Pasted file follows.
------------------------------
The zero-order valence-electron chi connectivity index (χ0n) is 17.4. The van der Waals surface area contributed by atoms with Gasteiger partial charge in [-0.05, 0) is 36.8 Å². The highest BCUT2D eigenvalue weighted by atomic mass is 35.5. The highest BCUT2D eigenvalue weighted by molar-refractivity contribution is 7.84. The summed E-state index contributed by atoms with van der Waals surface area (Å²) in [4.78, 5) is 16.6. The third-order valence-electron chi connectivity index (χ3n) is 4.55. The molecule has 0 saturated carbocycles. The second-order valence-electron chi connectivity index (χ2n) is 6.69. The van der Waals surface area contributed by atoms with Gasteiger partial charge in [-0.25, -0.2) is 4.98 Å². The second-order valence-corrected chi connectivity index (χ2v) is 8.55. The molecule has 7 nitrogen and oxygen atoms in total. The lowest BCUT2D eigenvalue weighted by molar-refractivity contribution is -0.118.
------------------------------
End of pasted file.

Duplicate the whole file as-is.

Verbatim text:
The zero-order valence-electron chi connectivity index (χ0n) is 17.4. The van der Waals surface area contributed by atoms with Gasteiger partial charge in [-0.05, 0) is 36.8 Å². The highest BCUT2D eigenvalue weighted by atomic mass is 35.5. The highest BCUT2D eigenvalue weighted by molar-refractivity contribution is 7.84. The summed E-state index contributed by atoms with van der Waals surface area (Å²) in [4.78, 5) is 16.6. The third-order valence-electron chi connectivity index (χ3n) is 4.55. The molecule has 0 saturated carbocycles. The second-order valence-electron chi connectivity index (χ2n) is 6.69. The van der Waals surface area contributed by atoms with Gasteiger partial charge in [-0.25, -0.2) is 4.98 Å². The second-order valence-corrected chi connectivity index (χ2v) is 8.55. The molecule has 7 nitrogen and oxygen atoms in total. The lowest BCUT2D eigenvalue weighted by molar-refractivity contribution is -0.118.